South Atlantic Building, W.H. Boase & Co. wharfingers office, Vittoria Dock.
|Location||Birkenhead, United Kingdom|
The dock was designed by Anthony George Lyster. Construction began in 1905, from the land reclaimed during the construction of the Great Float. During its construction on 6 March 1909, a temporary dam collapsed, killing 14 navvies. This incident is now referred to as the Birkenhead Dock Disaster. The dock was opened in 1909, having warehouses on either side.
The name Vittoria
The dock is named after the Battle of Vittoria, fought on 21 June 1813.
An alternative view is that Vittoria Dock has derived its name as a tribute to the first ship to circumnavigate the globe, Magellan's Vittoria. However, Magellan's ship was named after the church of Santa María de la Victoria de Triana, therefore, this Vittoria naming may be questioned.
Vittoria Dock is sometimes incorrectly quoted as 'Victoria Dock', thought in reference to Queen Victoria. However, the wharf was originally known as Victoria, and the plans of 1843 include a Victoria Dock on the site. Although, when acquired by the Liverpool Corporation, the site may have been renamed to avoid confusion with Victoria Dock.
Between 1937 and 1941, HMS Conway, a training ship, was based here. Between the 1920s and 1970s, the Vittoria Wharf terminal was operated by Clan Line Steamers Ltd. The southern quayside was operated by Blue Funnel Line Ltd., which loaded two or three ships each week, destined for the Far East. The Brocklebank Line, Houston Line and the Scottish Shire Line also used the dock. The dock was extended west in 1960, and fell into disuse as container shipping came into use.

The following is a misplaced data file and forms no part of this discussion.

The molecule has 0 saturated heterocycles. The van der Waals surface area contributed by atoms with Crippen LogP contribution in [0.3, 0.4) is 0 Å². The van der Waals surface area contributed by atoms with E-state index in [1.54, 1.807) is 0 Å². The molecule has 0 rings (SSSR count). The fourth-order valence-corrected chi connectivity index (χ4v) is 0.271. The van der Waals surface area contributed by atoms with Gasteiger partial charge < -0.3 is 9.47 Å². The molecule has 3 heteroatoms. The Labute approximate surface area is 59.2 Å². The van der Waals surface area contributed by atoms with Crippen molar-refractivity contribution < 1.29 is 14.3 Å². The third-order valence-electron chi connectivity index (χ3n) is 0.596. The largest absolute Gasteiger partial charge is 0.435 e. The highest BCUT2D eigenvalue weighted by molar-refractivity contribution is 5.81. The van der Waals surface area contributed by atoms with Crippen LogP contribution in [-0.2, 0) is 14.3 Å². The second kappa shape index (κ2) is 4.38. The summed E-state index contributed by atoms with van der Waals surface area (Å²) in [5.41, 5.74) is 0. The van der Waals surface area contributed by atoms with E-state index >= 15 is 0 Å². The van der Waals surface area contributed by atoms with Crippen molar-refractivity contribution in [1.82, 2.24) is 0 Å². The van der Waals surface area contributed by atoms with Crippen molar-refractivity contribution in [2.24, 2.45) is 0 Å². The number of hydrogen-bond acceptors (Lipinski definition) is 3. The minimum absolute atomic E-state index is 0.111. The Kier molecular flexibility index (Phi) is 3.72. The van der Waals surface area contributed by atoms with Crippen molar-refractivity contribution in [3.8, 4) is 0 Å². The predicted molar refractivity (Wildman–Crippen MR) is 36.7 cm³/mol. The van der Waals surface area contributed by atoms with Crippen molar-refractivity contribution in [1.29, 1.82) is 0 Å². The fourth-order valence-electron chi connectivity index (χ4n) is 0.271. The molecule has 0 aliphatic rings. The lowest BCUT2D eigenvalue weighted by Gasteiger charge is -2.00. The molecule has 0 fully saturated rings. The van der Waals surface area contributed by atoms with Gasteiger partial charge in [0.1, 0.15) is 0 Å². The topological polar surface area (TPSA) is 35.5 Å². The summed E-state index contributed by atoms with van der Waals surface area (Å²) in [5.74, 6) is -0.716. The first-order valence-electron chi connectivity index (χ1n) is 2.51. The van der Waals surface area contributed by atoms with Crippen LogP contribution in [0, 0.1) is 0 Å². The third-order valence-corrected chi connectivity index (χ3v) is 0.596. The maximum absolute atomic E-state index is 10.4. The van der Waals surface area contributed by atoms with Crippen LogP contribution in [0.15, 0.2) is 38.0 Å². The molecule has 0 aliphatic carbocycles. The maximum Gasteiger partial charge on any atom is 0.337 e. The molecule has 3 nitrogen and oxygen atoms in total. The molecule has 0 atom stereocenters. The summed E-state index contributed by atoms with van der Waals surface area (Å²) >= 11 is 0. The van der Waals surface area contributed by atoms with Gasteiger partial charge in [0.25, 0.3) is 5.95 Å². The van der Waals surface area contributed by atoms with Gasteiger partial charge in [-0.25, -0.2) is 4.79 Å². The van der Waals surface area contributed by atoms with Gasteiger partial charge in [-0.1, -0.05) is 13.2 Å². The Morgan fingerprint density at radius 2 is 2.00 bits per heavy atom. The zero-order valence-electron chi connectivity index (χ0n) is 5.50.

When the Warship Preservation Trust closed in February 2006, most of its exhibits, which included the Rothesay class frigate HMS Plymouth and wooden hulled minesweeper HMS Bronington, were later moved to Vittoria Dock for safe storage.
The dock is included in Peel Group's £4.5bn Wirral Waters redevelopment. The Baseline Study of July 2008 has been endorsed by Wirral Borough Council. In February 2009 the initial stage of the planning application for the first major mixed-use development masterplan/quarter was submitted. The development would be expected to take up to 30 years.
HMS Plymouth laid up at Vittoria Wharf.
- Pevsner & Hubbard 2001, p. 87
- McCarron & Jarvis 1992, pp. 97-98
- Ashmore 1982, p. 156
- Wirral Champion Journal, No.1, Spring 2000, pp. 24–27, ISSN 1470-2746
- Ian Collard (2001), Mersey Ports, Liverpool and Birkenhead, Tempus Publishing Limited, p. 111, ISBN 978-0-752421-10-0
- Hobson, C.A. (December 1986). "Back to Birkenhead After 50 Years". Sea Breezes. Vol. 60 no. 492. pp. 825–833. ISSN 0036-9977. OCLC 479104818.
- Greenwood 2007, p. 76
- Places of Interest - Historic Warships, retrieved 12 October 2007
- Wirral Waters: Planning, Peel Waters, retrieved 3 July 2009
- Peel Submits Planning For First Large Scale Development at Wirral Waters (pdf), Peel Waters, 3 February 2009, retrieved 3 July 2009
- Ashmore, Owen (1982). The Industrial Archaeology of North-west England. Manchester University Press. ISBN 9780719008207. OCLC 8555887.
- Greenwood, Cedric (2007). Merseyside: The Indian Summer. 1. Return to Woodside. Silver Link Publishing Ltd. ISBN 9781857942729. OCLC 183258433.
- McCarron, Ken; Jarvis, Adrian (1992). Give a Dock a Good Name?. Birkenhead: Merseyside Port Folios. ISBN 9780951612941. OCLC 27770301.
- Pevsner, Nikolaus; Hubbard, Edward (2001) [First published 1971]. Cheshire. Penguin Group. ISBN 9780140710427. OCLC 521341.
|Wikimedia Commons has media related to Vittoria Dock.|